Switzerland is a tough one.  A strong team, they brought only 12 to Torino.  This year they have an initial quota of 12 and another 4 slots on the reallocation list.  I’m going with a total team of 14 athletes.

The Big Guns

Charlotte Kalla (SWE) - One of 16 Swedes to go to Vancuover (Photo: Nordic Focus)
Charlotte Kalla (SWE) - One of 16 Swedes to go to Vancuover (Photo: Nordic Focus)

The last group consists of countries with high quotas likely to return spots to the pool.  Ultimately they hold the fate of US and Canadian bubble athletes in their hands.

France has a quota of 16 and the first spot on the reallocation list.  11 French skiers raced in ’06.  The French team is very strong right now – especially the men.  I could not find any information on the current composition of the team, but 11 spots have already been assigned.  I find it unlikely that France will take more than 14.  THis means 2 quota spots back into the pot, and 2 reallocation slots passed on.

Next is Germany with a quota of 18.  Obviously very strong with numerous medal hopefuls, Germany will bring a large team.  They brought 13 to Torino, and I’m guessing 15 this year.  In addition to the 3 quota spots returned, Germany also has two spots on the reallocation list.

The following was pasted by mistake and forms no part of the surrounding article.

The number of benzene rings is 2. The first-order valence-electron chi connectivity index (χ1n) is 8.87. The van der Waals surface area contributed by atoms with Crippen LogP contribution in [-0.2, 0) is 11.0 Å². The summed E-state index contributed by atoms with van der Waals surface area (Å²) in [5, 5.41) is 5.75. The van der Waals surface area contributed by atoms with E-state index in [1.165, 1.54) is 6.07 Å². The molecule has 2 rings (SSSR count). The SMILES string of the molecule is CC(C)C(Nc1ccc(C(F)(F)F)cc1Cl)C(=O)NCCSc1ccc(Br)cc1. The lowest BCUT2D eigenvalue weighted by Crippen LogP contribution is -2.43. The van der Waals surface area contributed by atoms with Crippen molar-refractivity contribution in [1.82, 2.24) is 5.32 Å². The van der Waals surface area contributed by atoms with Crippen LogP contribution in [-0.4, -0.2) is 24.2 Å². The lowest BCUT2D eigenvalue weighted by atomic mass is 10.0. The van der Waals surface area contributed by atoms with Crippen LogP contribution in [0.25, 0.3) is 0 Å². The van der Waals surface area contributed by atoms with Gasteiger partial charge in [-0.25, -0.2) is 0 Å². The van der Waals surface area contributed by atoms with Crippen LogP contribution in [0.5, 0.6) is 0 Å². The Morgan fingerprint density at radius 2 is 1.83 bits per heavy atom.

The last five countries all have the max quota of 20.  Italy and Russia had the biggest teams in ’06 with 17 and 18 respectively.  But it was a home Olympics for Italy. I predicted 17 for them, and it could be less.

Russia has already named 16 to the squad, and Federation officials have said they do not feel obligated to fill the quota.  I’m going with 18 for the Russians.

Finally we have Finland, Sweden and Norway.  Langd.se reportst that Sweden will bring 15-16 athletes.  I went with 16.

Finland and Norway are still both in the qualification process.  Finland brought 13 to Torino, and will be focusing on their medal hopefuls.  I say 15 here.

Norway is tough.  A commenter on this site claims that Norway will bring a full 20.  I find that unlikely given the number of race starts available.  The Norwegians have named 11 and will pick the rest following this week’s Norwegian National Championships.

When you factor in that Petter Northug could race all events, and Marit Bjorgen may be close behind, that eliminates potential start spots.  The men’s sprint team is full, or close depending on Northug.